“Disrupted Lives, Fragmented Care: Illness Experiences of Criminalized Women,” National Women’s Studies Association, June 2008.

“Women and Health Care Reform in Massachusetts,” national webcast sponsored by the National Women’s Law Center, May 2008.

“The Death Spiral: How ‘The Uninsured’ Became an American Caste,” Boston University School of Public Health, September 2005.

“Women’s Health Briefing,” Kaiser Foundation briefing for policy makers and congressional aids, Washington DC, July 2005

Professional Activities

  • Book Series Editor, ‘Religion, Health, and Healing Series,’ Praeger Publishers
  • Consultant on health policy for Our Bodies Ourselves
  • Editorial board member: Social Issues in Israel
  • Program co-chair of the “Ethnographic Studies of Religion” section for XXth
  • Quinquennial World Congress of the International Association for the History of Religions (2010)
  • Program chair, “Raising Women’s Voices for Health Care,” May 2008

Other Activities

Academic advisor to various women’s interfaith initiatives, including “Women, Tradition and Change: A Multi-Faith Conference on Contemporary American Religious Practice,” May 2000, Boston

Chairperson and then member of the Board of the Association for the Advancement of Women's Health in Israel

Consultant on health care systems and on holistic healing for Our Bodies Ourselves

Recent Grant Support

Suffolk University Summer Research Stipend, for research on barriers to health care for incarcerated women, 2007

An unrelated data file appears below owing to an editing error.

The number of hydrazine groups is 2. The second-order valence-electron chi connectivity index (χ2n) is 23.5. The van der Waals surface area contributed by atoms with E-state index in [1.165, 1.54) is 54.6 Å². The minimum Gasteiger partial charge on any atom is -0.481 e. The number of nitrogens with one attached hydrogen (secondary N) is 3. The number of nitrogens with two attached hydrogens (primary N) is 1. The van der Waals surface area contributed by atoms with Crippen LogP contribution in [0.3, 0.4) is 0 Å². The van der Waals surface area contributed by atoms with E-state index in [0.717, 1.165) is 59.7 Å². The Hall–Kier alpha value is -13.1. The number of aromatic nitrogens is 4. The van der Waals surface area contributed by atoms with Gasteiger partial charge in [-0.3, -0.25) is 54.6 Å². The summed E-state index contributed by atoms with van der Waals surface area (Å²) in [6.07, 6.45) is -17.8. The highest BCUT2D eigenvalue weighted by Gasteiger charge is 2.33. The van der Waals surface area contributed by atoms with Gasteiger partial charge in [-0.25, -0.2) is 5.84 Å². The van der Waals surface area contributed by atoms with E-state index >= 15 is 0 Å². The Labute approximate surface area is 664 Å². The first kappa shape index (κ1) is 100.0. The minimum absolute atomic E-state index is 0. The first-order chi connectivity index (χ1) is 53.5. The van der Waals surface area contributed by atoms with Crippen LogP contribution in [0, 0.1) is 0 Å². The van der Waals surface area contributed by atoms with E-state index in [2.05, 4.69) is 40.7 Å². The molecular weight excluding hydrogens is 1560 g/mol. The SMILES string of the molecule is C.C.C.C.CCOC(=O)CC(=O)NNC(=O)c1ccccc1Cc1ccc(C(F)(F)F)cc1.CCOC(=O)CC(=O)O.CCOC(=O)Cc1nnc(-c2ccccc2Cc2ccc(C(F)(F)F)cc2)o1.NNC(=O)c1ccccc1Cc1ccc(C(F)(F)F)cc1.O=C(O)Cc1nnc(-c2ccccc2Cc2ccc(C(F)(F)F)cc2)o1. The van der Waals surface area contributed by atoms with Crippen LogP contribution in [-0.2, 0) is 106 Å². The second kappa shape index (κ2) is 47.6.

Kaiser Family Foundation, Commission on Medicaid and the Uninsured, for research on the near elderly and on the health care safety net, 2004

Commonwealth Fund, for research on the uninsured, 2004

Germeshausen Foundation, for ‘Women Healing Women’ project on women as healers, 2002

Social Science Research Council, Religion and Immigration Program for study of religion, health, and gender in the U.S. Okinawan diaspora, 2000

Center for the Study of World Religions, Harvard University, Senior Fellow, 2000

Research Passions

Over the course of my career my research foci have transitioned from issues of gender and religion to issues of illness and health care. While these two intellectual clusters may sound somewhat far apart at first glance, it seems to me that all of the various phases of my work are tied together by my abiding concern with how individuals and groups interpret their corporeal experiences of suffering and how various powerful institutions endeavor to exert control over those experiences.

My current research, undertaken together with Sociology Department colleague Professor Maureen Norton-Hawk, follows a group of women who had been incarcerated in Massachusetts. We hope to stay in touch with these women for five years in order to gain a deeper and more nuanced understanding of how particular policies and program affect criminalized women, and how adult developmental processes unfold for women whose lives have been plagued by repeated trauma and deep suffering.

Recent Courses Taught

Global Health and Healing
Death and Dying
Diversity and Women’s Health
Religion in Popular Culture
Gender in Middle Eastern societies
Aging and Society
Women in the United States Health Care System
United States Health Care Landscape